Both. Yes, we are likely to see more public discussion about distributed ledger efficiencies and less about crypto asset trading and investment. This is a natural reflex after the damage done by layered leverage, flimsy tokenomics and trading fraud, and some high-profile reminders that crypto is not just about greed are more than welcome.
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It is also an acknowledgement that there is a constant battle for attention, and the “X not Y” model assumes that only one variable is worthy. “Blockchain not bitcoin” emerged in 2018 as an attempt by enterprise projects to capitalize on the market’s performance woes – the new version does the same but swaps in “crypto” to reflect the ecosystem’s spread.
So, a large part of this is a cyclical narrative shift. But there’s something else going on as well. This shift comes on top of a longer-term tale of technological evolution and shiny things.
The last wave of blockchain hype may not seem to have produced much value. Pilots and proofs of concept involving lettuce, plastics, even (alarmingly) nuclear weapons seemed to deliver no practical utility. Groups working on blockchain use cases for trade finance, healthcare, telecoms, insurance and more have either gone quiet or been wound down.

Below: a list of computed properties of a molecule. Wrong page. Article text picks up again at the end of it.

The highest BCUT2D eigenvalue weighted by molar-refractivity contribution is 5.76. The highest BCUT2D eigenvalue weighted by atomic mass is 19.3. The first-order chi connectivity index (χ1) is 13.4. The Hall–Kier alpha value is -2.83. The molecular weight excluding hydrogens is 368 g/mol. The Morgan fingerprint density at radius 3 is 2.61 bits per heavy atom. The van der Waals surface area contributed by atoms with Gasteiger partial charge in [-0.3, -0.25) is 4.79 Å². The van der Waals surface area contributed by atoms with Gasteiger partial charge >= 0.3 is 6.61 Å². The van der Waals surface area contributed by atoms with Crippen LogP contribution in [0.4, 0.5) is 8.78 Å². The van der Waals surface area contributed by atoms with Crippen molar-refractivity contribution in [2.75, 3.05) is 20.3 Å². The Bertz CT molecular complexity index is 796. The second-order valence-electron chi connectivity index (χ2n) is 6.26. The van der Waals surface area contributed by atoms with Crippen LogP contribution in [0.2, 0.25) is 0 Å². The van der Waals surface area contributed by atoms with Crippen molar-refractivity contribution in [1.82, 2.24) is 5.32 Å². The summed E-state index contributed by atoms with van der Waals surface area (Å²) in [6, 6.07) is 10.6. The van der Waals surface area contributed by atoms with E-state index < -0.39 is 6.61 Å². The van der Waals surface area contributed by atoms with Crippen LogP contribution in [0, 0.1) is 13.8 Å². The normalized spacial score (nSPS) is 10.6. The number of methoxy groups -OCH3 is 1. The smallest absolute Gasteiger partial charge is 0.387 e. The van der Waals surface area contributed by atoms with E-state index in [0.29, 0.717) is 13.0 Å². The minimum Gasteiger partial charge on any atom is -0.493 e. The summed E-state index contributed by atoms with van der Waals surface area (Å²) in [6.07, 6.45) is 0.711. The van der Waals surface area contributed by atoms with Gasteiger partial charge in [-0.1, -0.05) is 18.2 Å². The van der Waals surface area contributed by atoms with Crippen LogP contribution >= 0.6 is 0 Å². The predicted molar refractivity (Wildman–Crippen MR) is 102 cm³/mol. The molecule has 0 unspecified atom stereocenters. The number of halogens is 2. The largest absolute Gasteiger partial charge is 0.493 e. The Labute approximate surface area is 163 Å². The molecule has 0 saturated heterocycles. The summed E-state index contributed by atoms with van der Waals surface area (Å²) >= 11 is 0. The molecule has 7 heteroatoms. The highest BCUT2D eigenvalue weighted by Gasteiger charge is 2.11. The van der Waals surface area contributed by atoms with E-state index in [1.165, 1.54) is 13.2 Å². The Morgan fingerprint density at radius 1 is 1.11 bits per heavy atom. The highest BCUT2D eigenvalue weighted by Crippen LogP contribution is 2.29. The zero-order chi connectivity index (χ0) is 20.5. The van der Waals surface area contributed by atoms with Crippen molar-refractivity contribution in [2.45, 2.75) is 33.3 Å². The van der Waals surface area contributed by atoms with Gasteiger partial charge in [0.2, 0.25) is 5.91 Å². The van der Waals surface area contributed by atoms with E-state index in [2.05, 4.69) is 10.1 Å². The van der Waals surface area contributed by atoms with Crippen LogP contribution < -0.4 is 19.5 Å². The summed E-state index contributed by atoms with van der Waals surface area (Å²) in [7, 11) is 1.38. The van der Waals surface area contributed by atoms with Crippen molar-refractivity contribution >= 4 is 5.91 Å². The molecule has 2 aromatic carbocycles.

And we have seen some recent high-profile distributed ledger failures. A couple of weeks ago, IBM and Maersk announced the closure of their blockchain-based supply chain joint venture TradeLens. Last month, the Australian Stock Exchange (ASX) canceled its much-hyped blockchain project after years of delays and cost overruns. This summer blockchain-based trade finance initiative we.trade, backed by IBM and 12 major European banks, went into liquidation and B3i – a blockchain insurance venture backed by more than 20 insurers and reinsurers – ceased operation.